no matter what we did, we could not straighten them out well enough so the hooks down that one side would match up very well with the
spaces they were supposed to hook into. They were always coming loose and then catching in inconvenient places. I think this summer I will
close those hooks into a loop with the pliers and I will tie the open side closed, maybe only in two or three places, by
running a wire or a twist-tie through the loop and then wrapping it
around the side it's supposed to connect to. Other than that, they
worked great and contrary to the comment from Hubs about
how they'll rust away during the first summer, anyway (Oh, the negativity!), they
were still in good condition by the end of the summer and they all
folded up well and were easy to stack.
I might also
add that what I said about the bolt cutter still holds, and in fact, I
used it a lot last summer. Some of those small wire tomato cages had
bottom wire sections that were as much as 2 feet long. They would only go into the
ground so far and then the cage was wobbly because it was so top-heavy.
I guess manufacturers added that length to make us think the cage would
work for bigger tomato plants and in fact it's just the other way
around. So I used the bolt cutter to shorten some of those ends,
the part that pokes down into the ground, to uniform length. I think
about a foot is plenty. We also used it to cut through those heavy
stock panels when Hubs made the trellis over The Fraidy Hole.
My initial inspiration was THIS
You-Tube tutorial. This man has an advantage that we didn't have, and that is that he can get concrete reinforcement wire in flat sheets. All we could find locally was in rolls. This is a problem because the makers and sellers of these rolls don't care how they handle them and aside from each piece having a curve in it that has to be flattened out, you have to waste a good bit of it that's on the inner part of the roll because it gets progressively crooked as you unroll. So if you can get reinforcement wire in sheets, do that, even if they do cost a little more, because you will not have any waste.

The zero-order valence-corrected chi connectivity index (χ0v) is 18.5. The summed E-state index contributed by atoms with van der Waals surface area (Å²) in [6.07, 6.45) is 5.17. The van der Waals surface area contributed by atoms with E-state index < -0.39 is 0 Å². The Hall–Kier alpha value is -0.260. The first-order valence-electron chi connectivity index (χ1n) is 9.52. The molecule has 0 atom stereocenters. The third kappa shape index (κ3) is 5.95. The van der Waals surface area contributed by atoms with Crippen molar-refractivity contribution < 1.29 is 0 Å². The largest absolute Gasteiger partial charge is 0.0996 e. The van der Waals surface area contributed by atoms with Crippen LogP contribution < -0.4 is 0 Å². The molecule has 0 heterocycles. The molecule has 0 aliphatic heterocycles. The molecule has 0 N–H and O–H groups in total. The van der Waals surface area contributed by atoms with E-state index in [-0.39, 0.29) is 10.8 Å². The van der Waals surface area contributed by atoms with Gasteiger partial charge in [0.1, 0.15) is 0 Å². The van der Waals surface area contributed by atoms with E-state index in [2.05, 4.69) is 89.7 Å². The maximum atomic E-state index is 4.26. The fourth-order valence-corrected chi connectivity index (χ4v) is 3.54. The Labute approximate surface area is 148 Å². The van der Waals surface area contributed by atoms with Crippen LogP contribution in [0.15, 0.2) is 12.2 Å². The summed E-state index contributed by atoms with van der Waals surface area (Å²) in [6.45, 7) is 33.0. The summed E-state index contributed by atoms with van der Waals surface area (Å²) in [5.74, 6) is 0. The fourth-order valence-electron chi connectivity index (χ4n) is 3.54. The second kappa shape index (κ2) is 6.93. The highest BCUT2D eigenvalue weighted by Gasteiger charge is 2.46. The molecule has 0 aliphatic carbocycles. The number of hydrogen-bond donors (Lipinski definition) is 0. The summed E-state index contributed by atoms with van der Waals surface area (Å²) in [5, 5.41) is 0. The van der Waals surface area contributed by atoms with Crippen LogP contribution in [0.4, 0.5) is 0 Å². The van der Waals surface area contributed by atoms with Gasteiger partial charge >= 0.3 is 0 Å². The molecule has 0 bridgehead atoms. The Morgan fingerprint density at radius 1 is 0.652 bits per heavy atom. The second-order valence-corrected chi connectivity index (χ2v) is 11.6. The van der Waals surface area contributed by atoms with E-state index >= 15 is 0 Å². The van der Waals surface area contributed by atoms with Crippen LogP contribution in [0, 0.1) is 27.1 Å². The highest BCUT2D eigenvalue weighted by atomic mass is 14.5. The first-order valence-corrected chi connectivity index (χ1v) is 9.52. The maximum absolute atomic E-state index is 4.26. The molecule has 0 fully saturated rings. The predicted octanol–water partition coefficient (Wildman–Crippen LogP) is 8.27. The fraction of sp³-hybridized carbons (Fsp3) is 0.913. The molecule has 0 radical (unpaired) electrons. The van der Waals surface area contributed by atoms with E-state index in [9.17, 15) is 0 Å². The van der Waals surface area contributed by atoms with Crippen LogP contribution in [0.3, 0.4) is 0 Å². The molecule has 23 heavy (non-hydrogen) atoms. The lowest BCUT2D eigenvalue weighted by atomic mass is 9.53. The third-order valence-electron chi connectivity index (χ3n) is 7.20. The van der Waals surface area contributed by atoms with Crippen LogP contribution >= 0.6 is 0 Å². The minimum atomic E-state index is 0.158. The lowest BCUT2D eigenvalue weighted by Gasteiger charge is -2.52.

Hubs and I have made tomato cages out of other
stuff. We made some out of PVC pipe. They were just OK. And expensive
to make because of all the little elbows and tees they need. We had
some we bought at a garage sale to start with, which eased the pain
some. The thing I didn't like about them was there was too much open space
for the tomato to lean outside of the cage. When this happens and the
tomato plant gets big, it will tip over the cage. I like that they come
apart for storage but they are a pain to take apart and put together,
that's a project in itself. I followed Bob Matney's instructions but
now there are a lot of PVC variations on You-Tube. You can do a search
on "PVC Tomato Cages" and see all of them if you're interested. Mostly
now I use my PVC cages around baby trees we've planted out on The North
Fourth. Being white, they stick out like a sore thumb. Anyone can see
where the trees are and not drive or back up over them. And if the tree
dies we have the hole marked so we can replant. Every tree that's
planted out here has to have rock excavated from a big ol' hole, so we
don't want to lose that hole. I'm told PVC will disintegrate out in the
hot sun after awhile, but I've used these outside every year for
probably five years now and they still are just as strong as ever.
Two summers ago, we paid $100 for a big roll of wire fencing at Lowe's, but
the wire is just too bendy and lightweight. The dang cages
were blowing over all. the. time. We didn't have the garden fenced yet
and so the dang things went visiting our neighbors a lot more than we do. One summer I
mostly used them laying on their sides to spread shade cloth over, or
tucked in under things that were getting floppy, for extra support. Or